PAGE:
Wednesday, April 20, 2011

Holy Week in the Philipinnes

In the US the year-end holiday season incorporates a variety of religious holidays and also celebrates the changing of the year. The Holidays are celebrated by Americans of all faiths for the season's abundance of parties, gifts, food, and a few days off from work. Despite being a predominantly Catholic country, the same is true for the Philippines. In fact, I felt that the culture of Christmas gift giving was even more pressured here than in the US.

This week is Holy Week, and my first experience of a nationwide religious celebration. Last Sunday the streets were filled with vendors selling palm fronds, and Maundy Thursday and Good Friday are non-working holidays honored by nearly all businesses. In contrast, many working Filipinos do not  have Christmas Day off. My driver is celebrating his four day weekend by taking a family trip to his home province, and it is very rare that his adult daughter and son, who work in a call center and a mall, respectively, get time off from work.

Holy Week in the Philippines is known for its Good Friday processionals that feature penitents engaging in self-flagellation and, in Pampanga, crucifixion. Locals and Wikipedia tell me that such practices are strongly discouraged by the Church, but those who practice self-flagellation view it as a form of devout worship. My driver tells me that the person selected to be crucified in Pampanga campaigns to be chosen, and is usually someone who believes that he has sinned and needs to be reborn in his devotion to Jesus. The crucifixion lasts for about an hour, and is hopefully carried out by someone with darn good aim. The Philippine Department of Health encourages tetanus shots.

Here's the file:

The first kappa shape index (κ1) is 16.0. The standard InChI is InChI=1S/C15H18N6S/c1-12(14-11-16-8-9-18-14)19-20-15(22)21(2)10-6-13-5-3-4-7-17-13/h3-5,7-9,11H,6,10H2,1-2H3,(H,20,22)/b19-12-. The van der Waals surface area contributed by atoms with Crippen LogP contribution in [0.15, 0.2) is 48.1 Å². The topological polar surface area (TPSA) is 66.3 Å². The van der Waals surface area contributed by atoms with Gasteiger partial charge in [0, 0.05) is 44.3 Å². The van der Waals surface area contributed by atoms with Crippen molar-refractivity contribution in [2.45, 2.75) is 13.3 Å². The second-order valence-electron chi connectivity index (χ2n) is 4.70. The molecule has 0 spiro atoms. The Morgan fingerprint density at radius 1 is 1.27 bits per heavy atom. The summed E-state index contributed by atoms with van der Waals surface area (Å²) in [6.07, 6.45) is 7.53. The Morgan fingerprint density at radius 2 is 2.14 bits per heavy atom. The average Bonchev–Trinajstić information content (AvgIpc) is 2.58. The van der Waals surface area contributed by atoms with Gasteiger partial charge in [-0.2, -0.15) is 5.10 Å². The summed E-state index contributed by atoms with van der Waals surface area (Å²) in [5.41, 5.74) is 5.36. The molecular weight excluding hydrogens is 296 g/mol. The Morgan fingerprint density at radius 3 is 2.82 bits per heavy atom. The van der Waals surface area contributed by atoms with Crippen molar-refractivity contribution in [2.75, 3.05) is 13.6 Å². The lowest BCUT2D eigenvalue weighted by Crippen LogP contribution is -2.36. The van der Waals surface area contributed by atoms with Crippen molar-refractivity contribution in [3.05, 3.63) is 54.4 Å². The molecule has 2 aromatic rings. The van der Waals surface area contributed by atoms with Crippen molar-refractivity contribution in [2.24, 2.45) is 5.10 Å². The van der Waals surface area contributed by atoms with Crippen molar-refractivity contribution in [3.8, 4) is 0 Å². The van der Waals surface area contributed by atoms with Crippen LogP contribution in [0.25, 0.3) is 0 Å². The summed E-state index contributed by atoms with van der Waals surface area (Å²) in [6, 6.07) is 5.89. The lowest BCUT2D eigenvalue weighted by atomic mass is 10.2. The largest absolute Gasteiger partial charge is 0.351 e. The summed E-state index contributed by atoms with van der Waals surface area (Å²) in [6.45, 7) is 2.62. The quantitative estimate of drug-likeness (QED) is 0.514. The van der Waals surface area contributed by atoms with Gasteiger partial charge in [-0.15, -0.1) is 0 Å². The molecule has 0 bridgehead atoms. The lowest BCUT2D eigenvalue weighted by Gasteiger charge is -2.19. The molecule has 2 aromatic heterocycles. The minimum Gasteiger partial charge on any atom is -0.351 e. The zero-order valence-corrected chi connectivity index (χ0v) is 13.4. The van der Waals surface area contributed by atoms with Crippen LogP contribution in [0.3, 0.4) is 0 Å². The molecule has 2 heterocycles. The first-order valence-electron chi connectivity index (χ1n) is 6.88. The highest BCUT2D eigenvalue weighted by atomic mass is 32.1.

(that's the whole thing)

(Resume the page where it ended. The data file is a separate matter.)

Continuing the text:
A 2006 devotional crucifixion in Pampanga

In Manila, the city shuts down on Thursday and Friday, the radio stations suspend regular programming, and many people leave town. I've heard that there will be several processionals here in town. The processionals are bloody affairs, as you can see for yourself if you Google images of Holy Week in the Philippines.
I don't anticipate being anywhere near a crucifixion, but I am finding this experience interesting. Like many other cultural experiences in the Philippines, Holy Week feels familiar, and yet so different from my experiences in the US.

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